Your teeth are important in many ways. If you take care of them, they will help take care of you. Strong, healthy teeth help you chew (bite the food in your mouth several times) the foods to help you grow. They help you speak clearly. And yes, they help you look your best. Despite its importance (We know it is important but), most of us have never learned how to brush our teeth the right way. We learned to brush our teeth when we were children, and we have stuck with the same brushing technique into adulthood. And even if we learned the right way, we might not always stick to it.
Brushing correctly is tricky, and is not just for a whiter smile and fresher breath, it is important for several reasons . First and foremost (most important), a toothpaste and a correct brushing action work to remove plaque (a layer of bacteria or bits of food that forms on your teeth). Second, toothpaste contains fluoride, which makes the entire tooth structure more resistant to (not damaged by) decay. Third, special ingredients (substances) in toothpaste help to clean and polish (make them bright and shiny) the teeth. Fourth, toothpastes help freshen breath and leave your mouth with a clean feeling.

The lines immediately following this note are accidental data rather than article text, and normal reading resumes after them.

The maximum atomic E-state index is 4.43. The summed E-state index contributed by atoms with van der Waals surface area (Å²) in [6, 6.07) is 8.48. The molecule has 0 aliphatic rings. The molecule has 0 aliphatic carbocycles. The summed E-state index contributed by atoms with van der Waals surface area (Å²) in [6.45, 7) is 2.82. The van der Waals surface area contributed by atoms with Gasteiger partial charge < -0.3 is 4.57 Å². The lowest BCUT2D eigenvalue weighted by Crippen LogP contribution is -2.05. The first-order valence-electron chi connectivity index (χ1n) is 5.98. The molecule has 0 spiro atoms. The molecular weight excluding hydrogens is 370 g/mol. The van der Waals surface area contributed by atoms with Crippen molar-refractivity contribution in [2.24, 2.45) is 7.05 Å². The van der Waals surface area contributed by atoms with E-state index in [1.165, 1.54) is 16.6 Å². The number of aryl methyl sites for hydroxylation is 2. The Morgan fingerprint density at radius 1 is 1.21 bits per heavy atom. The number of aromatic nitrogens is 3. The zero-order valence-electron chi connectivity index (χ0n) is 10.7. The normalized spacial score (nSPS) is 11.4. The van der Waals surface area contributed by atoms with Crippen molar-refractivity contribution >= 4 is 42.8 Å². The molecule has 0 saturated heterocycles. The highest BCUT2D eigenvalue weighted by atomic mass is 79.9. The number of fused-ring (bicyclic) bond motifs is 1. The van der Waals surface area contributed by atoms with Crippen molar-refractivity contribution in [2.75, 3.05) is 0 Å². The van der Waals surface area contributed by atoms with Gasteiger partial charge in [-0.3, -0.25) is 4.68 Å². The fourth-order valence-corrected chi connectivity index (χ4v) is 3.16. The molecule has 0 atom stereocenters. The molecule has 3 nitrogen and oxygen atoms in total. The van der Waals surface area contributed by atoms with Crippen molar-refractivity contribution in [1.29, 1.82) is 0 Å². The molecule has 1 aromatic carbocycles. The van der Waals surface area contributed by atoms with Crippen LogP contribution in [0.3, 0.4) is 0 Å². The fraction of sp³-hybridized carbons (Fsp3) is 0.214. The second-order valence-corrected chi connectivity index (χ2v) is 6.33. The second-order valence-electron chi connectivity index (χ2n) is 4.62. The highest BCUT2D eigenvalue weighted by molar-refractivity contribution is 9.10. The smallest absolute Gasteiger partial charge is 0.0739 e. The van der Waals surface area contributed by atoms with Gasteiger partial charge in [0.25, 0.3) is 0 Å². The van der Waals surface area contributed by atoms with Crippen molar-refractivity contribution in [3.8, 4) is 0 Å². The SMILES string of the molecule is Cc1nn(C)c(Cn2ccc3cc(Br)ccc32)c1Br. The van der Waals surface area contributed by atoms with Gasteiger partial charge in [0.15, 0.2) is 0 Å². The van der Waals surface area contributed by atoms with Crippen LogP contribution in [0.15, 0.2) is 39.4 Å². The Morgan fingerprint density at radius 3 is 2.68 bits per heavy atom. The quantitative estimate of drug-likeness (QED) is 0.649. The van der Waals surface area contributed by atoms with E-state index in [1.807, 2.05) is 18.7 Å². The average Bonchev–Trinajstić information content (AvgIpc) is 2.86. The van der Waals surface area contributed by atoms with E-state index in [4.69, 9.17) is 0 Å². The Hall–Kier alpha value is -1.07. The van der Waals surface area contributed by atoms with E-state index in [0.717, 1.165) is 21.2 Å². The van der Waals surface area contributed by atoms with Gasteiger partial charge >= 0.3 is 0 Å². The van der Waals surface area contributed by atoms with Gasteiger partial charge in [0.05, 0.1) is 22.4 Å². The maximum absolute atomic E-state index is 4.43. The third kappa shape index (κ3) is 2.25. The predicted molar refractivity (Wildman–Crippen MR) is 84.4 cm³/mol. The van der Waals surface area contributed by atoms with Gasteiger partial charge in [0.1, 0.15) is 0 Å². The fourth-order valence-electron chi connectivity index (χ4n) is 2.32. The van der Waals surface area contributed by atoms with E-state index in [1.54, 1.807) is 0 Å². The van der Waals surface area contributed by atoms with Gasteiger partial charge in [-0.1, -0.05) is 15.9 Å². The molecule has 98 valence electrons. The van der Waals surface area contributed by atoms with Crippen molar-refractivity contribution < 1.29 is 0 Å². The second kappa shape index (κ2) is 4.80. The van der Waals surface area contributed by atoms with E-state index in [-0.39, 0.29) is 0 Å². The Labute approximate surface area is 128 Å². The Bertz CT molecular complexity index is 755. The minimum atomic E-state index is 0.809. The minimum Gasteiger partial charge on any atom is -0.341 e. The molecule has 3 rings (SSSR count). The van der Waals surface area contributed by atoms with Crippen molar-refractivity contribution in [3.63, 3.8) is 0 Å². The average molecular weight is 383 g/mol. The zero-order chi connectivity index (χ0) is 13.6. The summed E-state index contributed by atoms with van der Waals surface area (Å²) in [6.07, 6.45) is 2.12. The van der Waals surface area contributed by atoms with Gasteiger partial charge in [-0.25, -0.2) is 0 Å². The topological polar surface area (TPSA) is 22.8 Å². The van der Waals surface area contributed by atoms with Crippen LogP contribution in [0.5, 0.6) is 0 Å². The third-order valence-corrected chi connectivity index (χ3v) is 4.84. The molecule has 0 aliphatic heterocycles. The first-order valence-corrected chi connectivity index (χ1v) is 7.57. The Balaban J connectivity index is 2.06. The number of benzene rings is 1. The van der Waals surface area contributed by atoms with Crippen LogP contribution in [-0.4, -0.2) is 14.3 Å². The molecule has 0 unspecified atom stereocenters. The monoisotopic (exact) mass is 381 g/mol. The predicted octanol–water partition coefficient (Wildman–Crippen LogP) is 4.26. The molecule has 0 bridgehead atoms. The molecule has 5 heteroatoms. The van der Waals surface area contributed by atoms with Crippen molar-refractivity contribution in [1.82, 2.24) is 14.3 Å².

Researchers from University College, London found that most of the advice that dentists give us is very different, and mostly wrong. The researchers looked at tooth-brushing recommendations in dental textbooks, toothpaste instructions and dental clinics. They found five different basic ways of tooth-brushing and decided (made the decision; concluded) all of them were incorrect. Most of the methods involved moving the toothbrush along the teeth, with the brush moving round and round (repeatedly; over and over) in small circular movements. The researchers said we should stop doing this and use a back-and-forth movement instead.
Aubrey Sheilam, lead author of the study and professor of dental public health, said: “The public needs (people need) to have sound (complete; good; sensible) information on the best method to brush their teeth.” The research suggests not brushing teeth too much, more than twice a day damages the enamel on the teeth. The recommended time for brushing is no longer than three minutes each time. The research also says using too much pressure and brushing your teeth too hard will also damage teeth. Researchers also advised not (said you should not be) cleaning your teeth immediately after eating. This is when acid is strongest in your mouth and this acid will damage teeth. A final (last) recommendation was to clean the tongue too, because it also has a lot of bacteria.
This entry was posted in Reading Stage 3 by Parviz with no comments yet